close
Advertisement
Can't connect right now! retry

add The News to homescreen

tap to bring up your browser menu and select 'Add to homescreen' to pin the The News web app

Got it!

add The News to homescreen

tap to bring up your browser menu and select 'Add to homescreen' to pin the The News web app

Got it!
AFP
May 15, 2019

Israel firm NSO operates in shadowy cyber world

World

AFP
May 15, 2019

JERUSALEM: An Israeli spy-ware company named in a Financial Times report on a WhatsApp security flaw prides itself on "rigorous, ethical standards" despite previous links to alleged espionage.

Founded in 2010 by Israelis Shalev Hulio and Omri Lavie, NSO is based in the Israeli seaside hi-tech hub of Herzliya, near Tel Aviv. It says it employs 600 people in Israel and around the world.

It produces Pegasus, a highly invasive tool that can reportedly switch on a target´s cell phone camera and microphone, and access data on it, effectively turning the phone into a pocket spy.

In a January interview with Israeli daily Maariv, Hulio was asked about reports that telephone spy ware was used to bug Jamal Khashoggi prior to the Saudi journalist´s killing last October in Istanbul. "As a human being and as an Israeli, what happened to Khashoggi was a shocking murder," the company´s CEO said.

"I can tell you on the record that Khashoggi was not targeted by any NSO product or technology, including listening, monitoring, location tracking and intelligence collection." In Mexico, where investigative journalist Javier Valdez was shot dead on the street in broad daylight in 2017, prominent journalists and activists say the government of former president Enrique Pena Nieto targeted them using Pegasus.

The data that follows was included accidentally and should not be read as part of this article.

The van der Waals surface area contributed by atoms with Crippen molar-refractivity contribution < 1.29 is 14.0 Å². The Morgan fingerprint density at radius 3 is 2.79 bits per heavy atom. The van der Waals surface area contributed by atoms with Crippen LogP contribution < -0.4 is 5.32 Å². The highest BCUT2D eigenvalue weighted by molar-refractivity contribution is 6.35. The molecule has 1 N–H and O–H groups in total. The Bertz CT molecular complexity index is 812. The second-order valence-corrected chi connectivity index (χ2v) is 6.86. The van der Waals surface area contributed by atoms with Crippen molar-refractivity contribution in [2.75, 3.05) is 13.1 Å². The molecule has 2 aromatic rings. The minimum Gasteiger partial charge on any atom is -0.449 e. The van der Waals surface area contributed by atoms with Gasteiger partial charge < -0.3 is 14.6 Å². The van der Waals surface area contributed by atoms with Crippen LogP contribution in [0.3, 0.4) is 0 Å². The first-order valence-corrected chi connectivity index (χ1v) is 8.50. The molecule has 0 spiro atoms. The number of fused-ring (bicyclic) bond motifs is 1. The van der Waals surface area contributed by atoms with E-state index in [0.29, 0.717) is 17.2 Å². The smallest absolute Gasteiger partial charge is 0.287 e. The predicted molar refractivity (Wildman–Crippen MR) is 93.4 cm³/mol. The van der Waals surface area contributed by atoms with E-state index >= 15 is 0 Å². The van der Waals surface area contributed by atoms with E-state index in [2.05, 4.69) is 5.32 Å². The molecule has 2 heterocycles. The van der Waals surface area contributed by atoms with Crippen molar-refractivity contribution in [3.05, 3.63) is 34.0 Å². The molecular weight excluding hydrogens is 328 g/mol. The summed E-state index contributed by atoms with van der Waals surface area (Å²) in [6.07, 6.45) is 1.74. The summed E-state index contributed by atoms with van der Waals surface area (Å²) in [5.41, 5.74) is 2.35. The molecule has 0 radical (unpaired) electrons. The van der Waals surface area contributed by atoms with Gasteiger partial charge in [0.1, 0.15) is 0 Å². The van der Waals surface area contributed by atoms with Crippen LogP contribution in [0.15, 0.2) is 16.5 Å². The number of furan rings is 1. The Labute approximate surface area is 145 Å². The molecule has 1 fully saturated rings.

The New York Times reported at the time that at least three Mexican federal agencies had purchased some $80 million of spy-ware from NSO Group since 2011. In one case, international experts investigating the disappearance of 43 students in Mexico in 2014 were targeted with the spy-ware after it had been sold to the government, the experts said.

In 2016, Apple rushed out a security update after researchers said prominent Emirati rights activist Ahmed Mansoor was targeted by UAE authorities using Pegasus spy-ware. The software has been pinpointed by independent experts as likely being used in a number of countries with poor human rights records.

NSO´s website says the company has "a pioneering approach to applying rigorous, ethical standards to everything we do". It says it has a vetting process on sales which combines licensing by Israeli export-control authorities with an internal review by a business ethics committee.

Topstory minus plus

Opinion minus plus

Newspost minus plus

Editorial minus plus

National minus plus

World minus plus

Sports minus plus

Business minus plus

Karachi minus plus

Lahore minus plus

Islamabad minus plus

Peshawar minus plus